In default mode, this function assumes you are tessellating a region of space by equal-sized blocks, and that each element is at the center of its block. Thus, grid(\$index,10) would produce x coordinates: 0.05,0.15,0.25...,0.95. (Without additional parameters, the y and z coordinate would both be 0.5.) You may multiply the output of grid() by a matrix or add an offset vector to obtain other patterns. If you wish to achieve a different ordering of the dimensions (for example z-major) then multiply by a permutation matrix.

### image("filename",color,time)

Reads a 2D pixel raster from the file, and returns a matrix of the given color channel. Note that some video formats allow the number of pixels to vary between frames.

• filename -- Follows FFmpeg URL conventions.

• color -- String that names a color channel. Default is "Y".

• R, G, B -- Linear sRGB space
• R', G', B' -- Non-linear sRGB space with gamma=2.4
• X, Y, Z -- CIE XYZ space
• H, S, V -- Hue, saturation, value. Based on linear sRGB.
• time -- In seconds, based on presentation time stamp (PTS) in the video file. The first frame is the reference point for time 0, and all subsequent frames are relative to that. Given two sequential frames A and B, with times a and b, frame A will be returned for the entire period [a,b). If time is omitted, the system will step to the next frame each simulation cycle. If this is a single still image, time is ignored. If this is an image sequence, frame period is assumed to be 1 second.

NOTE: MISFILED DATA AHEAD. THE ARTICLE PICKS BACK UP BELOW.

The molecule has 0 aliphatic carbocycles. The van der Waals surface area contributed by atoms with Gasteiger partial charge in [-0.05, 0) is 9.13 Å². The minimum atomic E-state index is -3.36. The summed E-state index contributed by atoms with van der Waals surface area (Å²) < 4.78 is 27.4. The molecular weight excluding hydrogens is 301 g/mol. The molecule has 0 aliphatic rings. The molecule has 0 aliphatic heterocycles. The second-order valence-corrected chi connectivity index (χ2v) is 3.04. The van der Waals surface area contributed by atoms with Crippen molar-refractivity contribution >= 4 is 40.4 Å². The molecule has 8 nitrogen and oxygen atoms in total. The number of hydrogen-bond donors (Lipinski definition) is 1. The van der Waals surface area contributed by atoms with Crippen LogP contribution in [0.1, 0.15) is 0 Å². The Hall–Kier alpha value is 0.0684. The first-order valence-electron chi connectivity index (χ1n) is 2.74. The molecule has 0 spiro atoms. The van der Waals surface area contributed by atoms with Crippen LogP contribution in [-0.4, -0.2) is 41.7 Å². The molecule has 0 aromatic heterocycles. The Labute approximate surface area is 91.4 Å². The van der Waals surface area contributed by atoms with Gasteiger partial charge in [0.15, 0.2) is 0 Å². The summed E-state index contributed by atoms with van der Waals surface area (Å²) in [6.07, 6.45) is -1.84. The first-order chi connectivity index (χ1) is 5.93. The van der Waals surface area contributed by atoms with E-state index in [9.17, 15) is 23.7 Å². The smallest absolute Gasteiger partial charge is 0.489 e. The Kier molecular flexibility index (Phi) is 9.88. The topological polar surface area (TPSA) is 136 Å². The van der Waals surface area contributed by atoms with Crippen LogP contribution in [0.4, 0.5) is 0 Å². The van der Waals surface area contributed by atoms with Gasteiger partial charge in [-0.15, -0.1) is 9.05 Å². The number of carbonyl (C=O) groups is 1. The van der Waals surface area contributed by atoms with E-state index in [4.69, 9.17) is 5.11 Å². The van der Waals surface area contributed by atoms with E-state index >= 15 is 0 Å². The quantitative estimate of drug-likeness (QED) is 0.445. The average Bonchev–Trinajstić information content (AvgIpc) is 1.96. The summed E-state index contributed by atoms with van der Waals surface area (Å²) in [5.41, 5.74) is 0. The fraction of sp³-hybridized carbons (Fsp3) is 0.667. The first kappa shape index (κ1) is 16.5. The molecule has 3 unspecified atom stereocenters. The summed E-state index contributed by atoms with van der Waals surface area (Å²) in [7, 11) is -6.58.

### input("filename",line,column)

Retrieves a value from the named file, or from standard input (stdin) if filename is the empty string. This function is designed for streaming input, so it only reads the file in the forward direction. The stream must be formatted as a row of numbers separated by delimiter characters (one of space, tab, or comma) and terminated by the OS-specific combination of LF and CR characters. A column may be empty (a delimiter may be followed immediately by another delimiter), in which case the effective value is 0.

• line -- indicates number of line terminations (CR/LF combinations) that must precede the current row of data. It starts at zero and increases monotonically. Header rows are not included in the count. Passing a number less than or equal to the previous value retrieves the same line from the file (no movement). Passing a number greater than the previous value cause the system to read forward until the requested line is received. In general, the passed value will be truncated to the integer less than or equal to it. If you wish to retrieve a new line per time step of the simulation, pass round(\$t/\$t').

• column -- indicates position within the row of data. Must be in [0, columns-1]. If omitted or less than 0, returns a horizontal vector of all current values. If greater than columns-1, the last column will be returned. If there are no columns (or file could not be opened), return value is 0. The column position may also be specified with a string, in which case the system will try to match the name to parsed column headers. If this fails, the return value is 0.

Keyword arguments

• time=1 -- causes the line parameter to be interpreted as a number of seconds. If the input file has labeled columns, then this function will search for a column with a commonly-used name for time ("t", "\$t", "date", "time"). Otherwise, the first column is used. The time value must increase monotonically. Returns values from the line closest to, but not greater than, the requested time. Column index will be interpreted as if the time column has been removed. If a vector is returned, it will not include time.
• smooth=1 -- same behavior as "time", except the returned value will be interpolated between the two rows bracketing the requested time.

### log(a)

Returns the natural logarithm (base e) of a.

### matrix("filename")

Returns a matrix from the named file. Several different formats are automatically recognized. Typically the backend will cache the matrix in memory to minimize access time.

### max(a,b,...)

Return the most positive of the given values.

### min(a,b,...)

Return the least positive of the given values.

### Mcount("filename","key",...)